gravity

 

A study of gravity’s effect on human emotion, told through five high definition video sequences filmed at 2,000 frames per second. Each of the five subjects is filmed in slow motion, defying gravity, floating upward, then descending downward, bottoming out in gravity’s clutch; yet each person is magically stationary. They do not move an inch. All that moves is their skin, cellulite, muscles, bones, and expression, creating a disturbing yet beautiful shift in body mass and emotion. Even the background stays perplexingly still. The total effect is that of a moving painting.

This slow motion study reveals the shocking effects of gravity upon our body. What is normally missed in the blink of an eye, is poetically recorded in extreme slow motion, as gravity takes hold and pulls the body down to earth, causing the body mass and facial expression to sag downward, with a weariness, as if the subject has suddenly aged thirty years. It appears like a special effect, the force ripples from the legs up, turning the body wrinkled and saggy, with a worn, older face that is defeated and depressed. Then the exact opposite effect and emotion overcomes the subject, as they are made weightless and set free. We observe the body becoming youthful, rejoicing in it’s expression and flawless skin texture, as it soars away from the earth. All physical and emotional expressions seem to float effortlessly upward in a positive, beautiful direction.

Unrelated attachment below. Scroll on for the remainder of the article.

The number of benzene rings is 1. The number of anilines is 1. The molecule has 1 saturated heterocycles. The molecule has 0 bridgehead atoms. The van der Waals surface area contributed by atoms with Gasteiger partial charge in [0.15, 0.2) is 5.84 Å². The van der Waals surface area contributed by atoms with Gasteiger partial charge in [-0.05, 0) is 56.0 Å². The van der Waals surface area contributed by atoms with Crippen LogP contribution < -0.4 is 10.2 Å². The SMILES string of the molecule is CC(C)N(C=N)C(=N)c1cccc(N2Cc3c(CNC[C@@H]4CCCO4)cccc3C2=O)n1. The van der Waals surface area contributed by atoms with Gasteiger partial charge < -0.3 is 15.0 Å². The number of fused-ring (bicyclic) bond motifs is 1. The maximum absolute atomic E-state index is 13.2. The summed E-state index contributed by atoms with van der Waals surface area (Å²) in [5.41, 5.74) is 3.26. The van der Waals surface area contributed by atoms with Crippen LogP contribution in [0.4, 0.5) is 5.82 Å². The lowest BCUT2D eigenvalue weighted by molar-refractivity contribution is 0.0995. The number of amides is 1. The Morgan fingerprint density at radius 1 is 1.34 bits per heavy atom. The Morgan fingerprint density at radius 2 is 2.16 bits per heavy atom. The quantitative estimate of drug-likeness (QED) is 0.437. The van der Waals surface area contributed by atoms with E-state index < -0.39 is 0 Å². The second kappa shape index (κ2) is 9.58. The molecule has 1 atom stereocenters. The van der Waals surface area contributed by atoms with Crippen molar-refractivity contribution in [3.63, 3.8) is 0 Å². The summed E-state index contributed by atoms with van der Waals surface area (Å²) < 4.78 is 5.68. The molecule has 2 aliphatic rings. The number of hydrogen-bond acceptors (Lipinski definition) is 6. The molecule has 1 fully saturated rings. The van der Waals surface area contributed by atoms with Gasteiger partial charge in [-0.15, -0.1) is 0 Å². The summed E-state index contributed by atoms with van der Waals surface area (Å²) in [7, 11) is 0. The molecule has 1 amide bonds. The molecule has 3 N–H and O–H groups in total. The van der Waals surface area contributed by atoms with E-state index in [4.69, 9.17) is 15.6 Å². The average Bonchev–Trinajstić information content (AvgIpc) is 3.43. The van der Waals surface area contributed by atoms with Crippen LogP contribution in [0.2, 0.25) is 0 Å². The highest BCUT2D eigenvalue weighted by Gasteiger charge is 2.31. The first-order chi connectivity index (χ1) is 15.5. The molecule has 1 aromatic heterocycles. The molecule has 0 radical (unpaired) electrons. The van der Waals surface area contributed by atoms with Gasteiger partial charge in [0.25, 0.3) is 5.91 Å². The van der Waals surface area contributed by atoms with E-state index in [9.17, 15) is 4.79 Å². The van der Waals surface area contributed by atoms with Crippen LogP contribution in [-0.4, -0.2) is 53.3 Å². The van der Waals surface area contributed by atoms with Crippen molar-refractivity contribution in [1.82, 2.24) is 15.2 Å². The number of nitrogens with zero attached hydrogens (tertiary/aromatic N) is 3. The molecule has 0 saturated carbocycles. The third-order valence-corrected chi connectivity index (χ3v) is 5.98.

The lighting and color palette is created by a strong heavenly top light, used by Renaissance masters, which dramatically exposes the flesh as if it were moving brush strokes and re-emphasizes the relation with the heavens, gravity and sheer weight of the world. This emotional shift from optimistic youth to depressed older age provokes a very strong, emotional effect.

Press

Gravity was chosen by LA Weekly as one of “10 Great Artworks at Art Platform Los Angeles Art Fair 2012”:
“This dispatch from the ugly/sexy aesthetic wing of modern art comes courtesy of video-centric Young Projects Gallery, which presented a series of large-scale video pieces distributed throughout the fair. Considering his career as a commercial, video, and fashion editorial director, it is perhaps not surprising that Haussman would utilize both cutting-edge software and his up-close look at bodyimage obsession to create this super-creepy video work that transforms footage of a model jumping on a trampoline into an unsettling meditation on the effects of gravity {and by extension, the ravages of aging } on the female body.”
LA Weekly, 12 October 2012

“A disturbing yet beautiful total effect of a moving painting”
Moholy Ground

“A haunting homage to aging and decay.”
The Huffington Post

Haussman generated buzz in the art world with the release of his hypnotising video installation Gravity, a work heralded for its study of ageing under gravity’s force.”
Shots Magazine

“The powerful effects of gravity on the human body are show in their full glory in this artistic video”
Lost at E Minor